GERS Ups Government Contributions But Still on the Road to Collapse

The GERS building on St. Croix.
The GERS building on St. Croix. (Source file photo)

After members of the Government Employees’ Retirement System Board of Trustees heard their treasurer’s report Thursday, board member Carol Callwood said, “we are quickly getting to a place we don’t want to be.”

The report contained numbers that don’t bode well for the system’s future. This September contributions from the government are down compared to September of last year.

The government contributed $7 million this year in September compared to the $8 million in September last year. Employee contributions did rise from $3 million last year to $4 million this year. However, employee contributions for the fiscal year to date are down from $52 million to $49 million.

Board members said they hope to see a little more in government contributions beginning in 2020. The board voted to raise the government required contribution by 3 percent on Jan. 1. The government contribution was last raised by 3 percent in 2015.

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Austin Nibbs, administrator and chief executive officer of GERS, said the Legislature gave the board the power to make that increase. He added that he thought the increase of 3 percent would be automatic every five years but learned that the motion needed to be approved at the board meeting.

The government, which had problems making timely payments to GERS during Gov. Kenneth Mapp’s administration, has according to Nibbs been making timely payments of its required contributions.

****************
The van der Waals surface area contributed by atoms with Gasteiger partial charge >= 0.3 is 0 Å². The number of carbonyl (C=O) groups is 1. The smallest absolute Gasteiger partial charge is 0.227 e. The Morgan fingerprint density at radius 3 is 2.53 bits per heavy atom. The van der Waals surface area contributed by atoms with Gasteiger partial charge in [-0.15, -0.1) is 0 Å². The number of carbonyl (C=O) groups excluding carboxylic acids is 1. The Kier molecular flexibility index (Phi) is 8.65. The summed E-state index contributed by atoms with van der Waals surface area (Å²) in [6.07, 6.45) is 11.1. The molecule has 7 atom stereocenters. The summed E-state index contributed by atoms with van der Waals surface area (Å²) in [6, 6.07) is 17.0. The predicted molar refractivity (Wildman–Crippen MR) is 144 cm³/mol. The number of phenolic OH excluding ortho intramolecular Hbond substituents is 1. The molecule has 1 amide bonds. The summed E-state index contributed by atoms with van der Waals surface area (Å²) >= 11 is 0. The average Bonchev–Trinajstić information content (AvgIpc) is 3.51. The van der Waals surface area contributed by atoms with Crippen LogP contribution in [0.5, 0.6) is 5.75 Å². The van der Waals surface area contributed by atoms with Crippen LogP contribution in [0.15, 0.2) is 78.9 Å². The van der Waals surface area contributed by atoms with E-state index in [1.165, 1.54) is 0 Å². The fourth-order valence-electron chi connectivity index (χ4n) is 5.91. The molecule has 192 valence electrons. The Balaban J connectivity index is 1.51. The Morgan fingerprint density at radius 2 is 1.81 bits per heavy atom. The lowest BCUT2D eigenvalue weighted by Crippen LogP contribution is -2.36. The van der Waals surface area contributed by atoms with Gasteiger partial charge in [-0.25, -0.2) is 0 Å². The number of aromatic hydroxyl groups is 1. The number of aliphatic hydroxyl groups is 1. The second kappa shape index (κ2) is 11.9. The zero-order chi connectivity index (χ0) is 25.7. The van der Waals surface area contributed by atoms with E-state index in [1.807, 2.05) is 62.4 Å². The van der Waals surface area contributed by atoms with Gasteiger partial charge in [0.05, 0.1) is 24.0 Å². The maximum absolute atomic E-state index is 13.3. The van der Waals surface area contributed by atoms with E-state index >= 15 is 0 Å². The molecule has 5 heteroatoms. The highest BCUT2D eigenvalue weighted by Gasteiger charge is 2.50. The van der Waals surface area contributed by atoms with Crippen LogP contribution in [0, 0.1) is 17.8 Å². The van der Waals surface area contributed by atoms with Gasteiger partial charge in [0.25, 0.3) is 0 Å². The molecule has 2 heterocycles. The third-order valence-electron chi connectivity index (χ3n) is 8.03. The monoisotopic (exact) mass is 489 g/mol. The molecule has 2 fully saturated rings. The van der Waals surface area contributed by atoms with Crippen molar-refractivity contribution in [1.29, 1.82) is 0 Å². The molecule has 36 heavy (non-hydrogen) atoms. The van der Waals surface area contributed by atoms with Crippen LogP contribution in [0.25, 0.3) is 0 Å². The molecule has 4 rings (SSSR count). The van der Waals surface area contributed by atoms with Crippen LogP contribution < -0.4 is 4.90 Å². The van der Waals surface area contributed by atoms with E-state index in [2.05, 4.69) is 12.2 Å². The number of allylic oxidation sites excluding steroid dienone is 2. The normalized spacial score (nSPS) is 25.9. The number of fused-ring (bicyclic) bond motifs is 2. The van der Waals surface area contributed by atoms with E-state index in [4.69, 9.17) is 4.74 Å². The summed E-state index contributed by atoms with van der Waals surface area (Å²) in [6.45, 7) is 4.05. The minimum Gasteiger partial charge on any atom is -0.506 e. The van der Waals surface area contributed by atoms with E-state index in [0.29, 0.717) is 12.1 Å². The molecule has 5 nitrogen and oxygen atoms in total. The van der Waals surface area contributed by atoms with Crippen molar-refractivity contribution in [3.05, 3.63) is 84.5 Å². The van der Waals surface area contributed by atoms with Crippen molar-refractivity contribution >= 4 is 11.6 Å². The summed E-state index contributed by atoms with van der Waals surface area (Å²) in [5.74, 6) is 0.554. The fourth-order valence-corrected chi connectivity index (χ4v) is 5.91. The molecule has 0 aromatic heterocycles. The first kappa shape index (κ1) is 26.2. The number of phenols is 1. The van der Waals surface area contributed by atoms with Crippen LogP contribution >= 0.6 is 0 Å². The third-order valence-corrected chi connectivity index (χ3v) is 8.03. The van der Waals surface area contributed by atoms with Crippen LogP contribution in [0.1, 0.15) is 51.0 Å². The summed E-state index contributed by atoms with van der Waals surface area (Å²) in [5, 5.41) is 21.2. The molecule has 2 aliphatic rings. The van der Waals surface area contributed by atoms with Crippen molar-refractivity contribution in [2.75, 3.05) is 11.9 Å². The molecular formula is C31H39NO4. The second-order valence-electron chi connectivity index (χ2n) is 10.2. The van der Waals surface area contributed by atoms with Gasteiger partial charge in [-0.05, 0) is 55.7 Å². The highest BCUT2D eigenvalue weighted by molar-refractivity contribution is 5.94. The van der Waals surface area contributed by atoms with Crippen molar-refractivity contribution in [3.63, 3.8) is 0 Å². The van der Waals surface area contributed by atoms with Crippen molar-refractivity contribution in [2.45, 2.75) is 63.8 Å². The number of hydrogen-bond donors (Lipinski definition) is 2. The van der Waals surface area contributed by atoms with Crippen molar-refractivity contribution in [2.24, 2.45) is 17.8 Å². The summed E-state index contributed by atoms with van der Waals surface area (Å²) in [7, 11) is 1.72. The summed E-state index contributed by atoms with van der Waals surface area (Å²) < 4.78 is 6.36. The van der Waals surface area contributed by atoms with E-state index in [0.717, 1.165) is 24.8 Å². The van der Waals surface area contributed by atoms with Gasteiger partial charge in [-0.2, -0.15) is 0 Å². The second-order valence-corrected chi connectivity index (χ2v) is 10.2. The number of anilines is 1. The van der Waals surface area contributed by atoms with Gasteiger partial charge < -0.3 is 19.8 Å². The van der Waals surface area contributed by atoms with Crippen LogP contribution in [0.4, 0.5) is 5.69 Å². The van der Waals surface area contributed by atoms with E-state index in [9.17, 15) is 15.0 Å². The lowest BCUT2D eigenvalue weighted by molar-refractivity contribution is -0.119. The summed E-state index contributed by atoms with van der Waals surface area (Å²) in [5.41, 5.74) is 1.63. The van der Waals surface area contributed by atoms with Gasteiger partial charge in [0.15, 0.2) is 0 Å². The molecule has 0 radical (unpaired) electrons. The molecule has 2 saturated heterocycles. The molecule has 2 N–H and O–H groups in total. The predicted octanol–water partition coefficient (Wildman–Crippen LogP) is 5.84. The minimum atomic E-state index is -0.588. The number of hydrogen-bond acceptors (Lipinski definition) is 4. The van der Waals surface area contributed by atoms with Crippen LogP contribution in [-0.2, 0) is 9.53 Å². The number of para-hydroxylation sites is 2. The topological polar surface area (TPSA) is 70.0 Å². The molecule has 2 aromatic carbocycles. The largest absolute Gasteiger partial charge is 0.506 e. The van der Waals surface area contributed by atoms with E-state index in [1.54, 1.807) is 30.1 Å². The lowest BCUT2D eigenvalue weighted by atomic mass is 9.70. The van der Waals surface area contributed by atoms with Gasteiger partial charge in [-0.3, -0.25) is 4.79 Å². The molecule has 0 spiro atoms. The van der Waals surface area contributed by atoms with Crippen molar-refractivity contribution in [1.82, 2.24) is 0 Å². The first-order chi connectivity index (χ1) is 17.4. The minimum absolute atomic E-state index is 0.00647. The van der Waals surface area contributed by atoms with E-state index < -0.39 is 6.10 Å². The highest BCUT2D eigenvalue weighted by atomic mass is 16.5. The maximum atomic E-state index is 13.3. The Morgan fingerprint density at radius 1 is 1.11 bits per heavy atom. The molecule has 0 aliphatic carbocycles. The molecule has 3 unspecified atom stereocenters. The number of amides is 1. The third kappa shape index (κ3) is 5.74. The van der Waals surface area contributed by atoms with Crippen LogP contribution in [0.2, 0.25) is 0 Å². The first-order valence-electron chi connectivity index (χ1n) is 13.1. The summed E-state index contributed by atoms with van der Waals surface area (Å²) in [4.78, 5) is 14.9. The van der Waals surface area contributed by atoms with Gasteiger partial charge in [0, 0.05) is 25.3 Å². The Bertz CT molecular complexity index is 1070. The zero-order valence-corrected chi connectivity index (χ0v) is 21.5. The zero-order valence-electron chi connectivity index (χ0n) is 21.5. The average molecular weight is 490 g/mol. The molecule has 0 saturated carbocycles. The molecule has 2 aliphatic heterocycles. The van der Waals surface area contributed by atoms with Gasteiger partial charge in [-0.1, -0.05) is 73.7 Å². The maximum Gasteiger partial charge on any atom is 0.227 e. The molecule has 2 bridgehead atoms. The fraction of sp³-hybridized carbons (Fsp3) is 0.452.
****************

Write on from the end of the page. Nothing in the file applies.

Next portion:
The financial report showed GERS made annuity payments of $22 million in September of this year compared to payments of $21 million in September of last year.

Overall the report showed GERS made $24 million in disbursements this September, about $10 million more than it collected.

The report showed that in this fiscal year to date GERS has lost $91 million. At this point in the last fiscal year it had lost $62 million.

Nibbs told the Source GERS would run out of money to pay full annuities by 2023 or sooner if the market turns bad.

To keep cash liquidity GERS has been selling off its assets. In July it announced the sale of Carambola Beach Resort and Spa for $10 million. GERS became owner of the Marriott resort after the previous owner defaulted on a loan.

The one bright spot in the financial report is the rent GERS collects from its Havensight property. It collected $431,000 in rent this September, up $50,000 from last September.

Currently 8,685 retirees collect retirement checks from the system.

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